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Taking Privilege to Another Level

See how, in only a matter of hours and entirely unnoticed, we used multiple steps to gain network access and elevate our privileges to domain administrator level.

The client

For us, client confidentiality is key. So, while we can’t reveal names, know that the world’s leading organizations trust their offensive cybersecurity needs to us.

The focus of this attack was a large global financial organization.

The brief

The client’s network infrastructure was running multiple unsupported software, with very many misconfigurations. To add to this, the infrastructure was so large that it was proving overwhelming for the customer and internal IT teams. Luckily for us, best practices were definitely not in place, especially when it came to passwords.

The mission

Initial access

After running Responder, a tool used for NetBIOS and LLMNR spoofing, it was possible to retrieve user hashes, which were then cracked with another popular tool, hashcat. This gave us some credentials for our initial access in cleartext.

Once on the domain, and before doing anything else, we uploaded SharpHound.exe and pulled the JSON files into BloodHound. This gave us a much better idea of the attack surface and the potential paths we could follow next. With the domain credentials, we were able to pull all Kerberos ticket hashes, query the active directory domain and get an idea of potential attack paths.

Kerberos authentication allows authenticated domain users to request a TGS ticket for any service on the network. However, it does not check whether the user has access to the service in question. We can, therefore, use a user to request tickets for all the services. These tickets are encrypted with the service account’s NTLM hash, which can then be cracked offline. This was achieved and three tickets cracked.

With access to a service account password, we noticed this credential had access to multiple machines/servers via RDP and direct local admin rights. 

With admin access we could dump NTLM hashes of any local user/users and dump plaintext credentials from accounts that were configured to start a service. This led us to obtaining credentials for another two accounts, giving us admin access to another machine where we performed the same technique.

With a number of hashes cracked, and one being an administrator account, we now looked at escalating our privileges.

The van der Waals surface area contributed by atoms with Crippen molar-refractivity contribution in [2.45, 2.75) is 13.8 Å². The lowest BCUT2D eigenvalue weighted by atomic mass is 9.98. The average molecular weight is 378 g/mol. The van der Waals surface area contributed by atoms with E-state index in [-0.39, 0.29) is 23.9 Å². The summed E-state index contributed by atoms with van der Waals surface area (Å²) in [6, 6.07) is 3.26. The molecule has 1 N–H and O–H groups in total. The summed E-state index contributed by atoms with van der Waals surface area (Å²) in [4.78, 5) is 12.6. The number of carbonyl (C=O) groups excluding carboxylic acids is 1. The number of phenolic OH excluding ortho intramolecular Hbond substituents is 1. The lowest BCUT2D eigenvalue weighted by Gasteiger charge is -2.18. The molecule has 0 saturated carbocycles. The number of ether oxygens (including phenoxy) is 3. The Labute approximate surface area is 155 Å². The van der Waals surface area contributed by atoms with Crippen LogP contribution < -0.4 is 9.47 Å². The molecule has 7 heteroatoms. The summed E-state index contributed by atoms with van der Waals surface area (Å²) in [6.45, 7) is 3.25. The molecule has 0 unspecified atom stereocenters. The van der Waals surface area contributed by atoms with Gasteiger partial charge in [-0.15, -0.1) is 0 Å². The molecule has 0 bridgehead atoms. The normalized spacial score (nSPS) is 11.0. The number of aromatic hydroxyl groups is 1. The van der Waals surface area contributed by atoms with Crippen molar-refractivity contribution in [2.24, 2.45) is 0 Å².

Using the administrator’s username and password, it was possible to gain shell access via script on multiple domains using the new credentials we had cracked. After getting onto the machine, it’s worth noting we are only a local admin and not system admin at this point.

After confirming we could upload files to the machine in the C:\Windows\Tasks folder, we were able to upload a malicious payload that bypassed the endpoint protection in place (which was confirmed with an un-obfuscated/test payload that got wiped after a few seconds). In turn, we caught a reverse shell on which we were then able to run Mimikatz. This allowed us to dump all the hashes in the memory, which led us to obtaining two domain admin account hashes/passwords.

With these domain admin credentials it was then possible to laterally move to another machine. Once on this machine it was very easy to add a new user to the domain admins group and gain full control of the network.

The takeaway

This kill chain used multiple steps to effectively gain access and elevate privileges to that of a domain administrator. This took us only a few hours, and there was no indication that this activity had been detected.

One of the reasons we could get this far is simply because of the password policies in place, which, in this case, made it extremely easy to obtain our initial access. Our engagement also highlighted misconfigurations which, on big corporate networks, could have devastating consequences.

We guided the client through the remediation process, and started with the things that they could push out quickly, including stricter password policies. When, after a few weeks, we performed some more testing, we noticed a significant improvement in their security posture.

From a data-loss point of view, the mitigations and remediation advice we gave potentially saved them from being victim to a possible breach, which would have cost millions of pounds.